The first sets of rapids are fast, thrashing us around. Jaime remarks we are moving way too fast. That easy to explain…she has a 230 lbs white guy with her…I count for two. After two or three minutes, we reach the first standing pool. Eventually, if you drift enough, you will coast towards the next set of rapids. We sit as more and more rafts join us. I soon discover what the dippers are for. The military hats are not for rocks…
…I’m about to enter a warzone…
The dipper is a weapon. Soon it’s every boat for itself. It starts innocently. As we bail the water from the raft, some splashes to another boat. They respond by dumping back. Unfortunately, another boat gets caught in the crossfire. Another is hit by ricochet. Soon, it’s a royal rumble, with everyone frantically throwing as much water to everyone else. The water in the boat. You don’t bail that. Its ammunition. Here are the rules:
You get splashed?
Someone bails into your boat?
Someone bumps your boat?
Someone looks at you?
Alas, I make a very large, white target. Soon it becomes, “Get the white guy.” I am the only one here. I take it and fire back with energy. Jaime falls into my chest, covering herself up as we are struck from every direction. I frantically fire back until finally it dies down. I got in a couple good shots.
I feel a sharp needle on my neck. I turn sharply and see a giant Asian man with super soaker…Giant Super Soaker Man… I fire back but he’s too far out of range. We fall into the next set of rapids and enter an even larger pool. More fights break out. I nail a guy so hard, he turns and locks on me. He starts paddling towards me. He comes in for the close kill. I bail him hard but he gets close and lets me have it. After a good 30 minutes of warfare, the crowds disperse and we enter the next set of rapids…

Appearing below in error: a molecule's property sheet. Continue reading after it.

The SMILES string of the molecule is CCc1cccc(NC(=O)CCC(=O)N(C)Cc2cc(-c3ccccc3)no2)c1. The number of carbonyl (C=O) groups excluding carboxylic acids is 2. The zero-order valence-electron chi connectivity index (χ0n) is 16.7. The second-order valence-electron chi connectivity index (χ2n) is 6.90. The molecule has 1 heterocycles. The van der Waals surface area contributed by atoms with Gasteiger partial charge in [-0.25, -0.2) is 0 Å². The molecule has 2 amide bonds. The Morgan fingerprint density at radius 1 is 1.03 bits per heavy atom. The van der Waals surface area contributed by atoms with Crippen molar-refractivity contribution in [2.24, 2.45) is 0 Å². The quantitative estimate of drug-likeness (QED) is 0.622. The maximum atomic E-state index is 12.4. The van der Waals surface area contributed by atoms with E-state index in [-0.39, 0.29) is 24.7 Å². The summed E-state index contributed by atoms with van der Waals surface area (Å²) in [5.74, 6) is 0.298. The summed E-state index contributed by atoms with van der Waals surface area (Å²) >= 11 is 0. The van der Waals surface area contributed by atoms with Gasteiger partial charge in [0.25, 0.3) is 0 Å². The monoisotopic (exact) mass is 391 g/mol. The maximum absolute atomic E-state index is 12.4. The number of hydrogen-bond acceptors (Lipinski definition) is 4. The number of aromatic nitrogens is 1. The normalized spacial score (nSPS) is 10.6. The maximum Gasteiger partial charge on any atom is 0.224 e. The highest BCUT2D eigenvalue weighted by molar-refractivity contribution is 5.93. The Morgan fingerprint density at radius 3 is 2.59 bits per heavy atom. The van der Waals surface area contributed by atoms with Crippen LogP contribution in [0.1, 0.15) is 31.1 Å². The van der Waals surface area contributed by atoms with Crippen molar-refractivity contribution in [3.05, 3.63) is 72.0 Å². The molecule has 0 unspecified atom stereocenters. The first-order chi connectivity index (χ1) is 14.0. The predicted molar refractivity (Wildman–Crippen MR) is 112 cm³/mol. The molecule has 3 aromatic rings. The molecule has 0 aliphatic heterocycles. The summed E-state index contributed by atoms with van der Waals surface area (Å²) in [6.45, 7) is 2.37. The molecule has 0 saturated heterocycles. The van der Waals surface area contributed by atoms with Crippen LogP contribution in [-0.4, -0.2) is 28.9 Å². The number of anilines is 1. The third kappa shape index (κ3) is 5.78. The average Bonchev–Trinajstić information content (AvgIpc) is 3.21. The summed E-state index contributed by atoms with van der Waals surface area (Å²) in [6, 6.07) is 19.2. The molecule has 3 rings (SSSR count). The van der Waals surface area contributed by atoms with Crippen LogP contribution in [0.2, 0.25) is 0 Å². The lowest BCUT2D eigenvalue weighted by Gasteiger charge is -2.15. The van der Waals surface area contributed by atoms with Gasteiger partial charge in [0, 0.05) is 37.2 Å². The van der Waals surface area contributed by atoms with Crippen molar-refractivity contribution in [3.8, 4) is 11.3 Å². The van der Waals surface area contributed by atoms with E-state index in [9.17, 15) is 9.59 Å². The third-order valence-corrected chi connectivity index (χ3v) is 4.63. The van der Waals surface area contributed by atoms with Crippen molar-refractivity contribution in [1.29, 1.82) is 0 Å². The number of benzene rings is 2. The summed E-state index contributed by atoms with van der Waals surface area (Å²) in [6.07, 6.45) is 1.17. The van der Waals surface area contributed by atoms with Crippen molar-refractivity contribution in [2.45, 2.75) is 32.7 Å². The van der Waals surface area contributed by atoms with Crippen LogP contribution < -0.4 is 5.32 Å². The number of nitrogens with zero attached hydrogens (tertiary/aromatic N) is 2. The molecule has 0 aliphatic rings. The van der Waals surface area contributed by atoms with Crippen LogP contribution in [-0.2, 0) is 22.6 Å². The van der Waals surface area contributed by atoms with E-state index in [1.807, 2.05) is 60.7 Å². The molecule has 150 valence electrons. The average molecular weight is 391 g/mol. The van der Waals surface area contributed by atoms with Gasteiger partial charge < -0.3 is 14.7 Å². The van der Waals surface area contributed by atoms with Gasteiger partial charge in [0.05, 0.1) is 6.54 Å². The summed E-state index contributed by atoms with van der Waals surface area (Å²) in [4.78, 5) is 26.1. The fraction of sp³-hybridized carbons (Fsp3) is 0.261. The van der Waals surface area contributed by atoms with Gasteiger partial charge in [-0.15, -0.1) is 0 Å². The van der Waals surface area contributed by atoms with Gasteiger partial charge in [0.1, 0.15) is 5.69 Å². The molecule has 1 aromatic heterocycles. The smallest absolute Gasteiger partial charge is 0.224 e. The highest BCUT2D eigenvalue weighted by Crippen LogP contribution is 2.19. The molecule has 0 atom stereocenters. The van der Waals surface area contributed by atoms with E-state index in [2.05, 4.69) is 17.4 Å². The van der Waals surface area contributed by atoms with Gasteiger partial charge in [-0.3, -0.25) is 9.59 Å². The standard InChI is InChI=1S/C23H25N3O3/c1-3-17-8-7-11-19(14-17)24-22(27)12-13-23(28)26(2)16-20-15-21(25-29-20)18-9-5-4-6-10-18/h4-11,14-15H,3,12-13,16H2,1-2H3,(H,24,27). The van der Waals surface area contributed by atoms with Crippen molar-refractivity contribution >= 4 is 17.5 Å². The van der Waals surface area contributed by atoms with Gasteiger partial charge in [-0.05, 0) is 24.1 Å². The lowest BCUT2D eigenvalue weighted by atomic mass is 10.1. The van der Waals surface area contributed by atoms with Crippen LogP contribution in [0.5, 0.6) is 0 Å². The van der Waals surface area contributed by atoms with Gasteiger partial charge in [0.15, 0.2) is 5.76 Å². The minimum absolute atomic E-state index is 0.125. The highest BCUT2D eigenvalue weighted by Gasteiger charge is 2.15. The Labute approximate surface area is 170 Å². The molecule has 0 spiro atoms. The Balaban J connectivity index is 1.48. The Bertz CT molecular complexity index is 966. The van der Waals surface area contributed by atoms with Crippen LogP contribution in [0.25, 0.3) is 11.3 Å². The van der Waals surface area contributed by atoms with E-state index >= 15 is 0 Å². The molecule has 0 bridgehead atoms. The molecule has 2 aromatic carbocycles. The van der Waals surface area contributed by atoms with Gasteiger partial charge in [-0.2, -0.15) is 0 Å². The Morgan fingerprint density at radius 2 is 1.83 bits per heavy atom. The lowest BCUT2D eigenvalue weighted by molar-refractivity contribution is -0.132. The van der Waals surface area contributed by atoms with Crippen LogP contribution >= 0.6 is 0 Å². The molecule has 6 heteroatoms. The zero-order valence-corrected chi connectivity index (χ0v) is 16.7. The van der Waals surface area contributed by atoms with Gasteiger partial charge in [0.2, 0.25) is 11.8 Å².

Each time we reach a standing pool, I paddle into the melee, dippers flailing. I try to get close to Giant Super Soaker man but he always evades me, either by paddling away or catching someone else in a cross. We move onto the last pool.
Smaller and tightly packed, many Asians are unsure if I am a good sport. However, a few well places shots give the proper impression I am all for it. I taunt them. Finally, I kneel in the boat, slap my chest and scream “CANADA!!” The water comes fierce and fast. I scream, taking every hit. A few think they went too far,
I give the thumbs up and receive splashes of applause…
…then I feel it. A sharp spike on the back of my head. He’s here. I slowly turn around and see him: Giant Super Soaker man. He’s close. I paddle towards him…he fires…out of ammo. Frantically, he reloads. I paddle closer. He starts pumping frantically. Too late, I bump rafts and let him have it. He grabs onto his helmet and I practically drown him. It’s a clean kill…an honorable kill.
After an hour, it’s over far too soon. We shower, change, and hop back on the bus. I feel great. Jaime enjoys my excitement and the fact I had such a good time. After another communal plate dinner, we return home early. It’s a good day. Tomorrow we plan on heading to either something called “Funland” or the Baomo Garden…I can’t wait…
Wanna an interesting negotiating trick I learned when bargaining down a price?
…or at least attempt to. First, show moderate interest in something…anything. They will tell you the price unless you ask. Don’t even say it’s too much. Don’t even try to say no…
…95% of the time, they will stop you and offer you it at cheaper. The amount of price drop depends solely on its initial price. Something in the hundreds of Yuan can usually be dropped up to an including 50% off. They will come with an offer usually 20%-35% cheaper.
They will hit you again…
Usually the third time they make one final offer. This is the one to be serious about. Maybe, at this time, try making a counter offer…unless you are really not interested in it unless it’s really cheap. I have problems with negotiating. I don’t like the fact that all prices are as high as they think they can swindle out of you. I object to the very idea. I like paying the price listed and would like it as cheap as they can make it…people who know me know where I work, a discount superstore where everything is cheap and the prices are non-negotiable. With Jaime, I am able to receive the discount. I also hate the fact I have to hide for Jaime to get the good price, as it jumps 100% just by looking at me.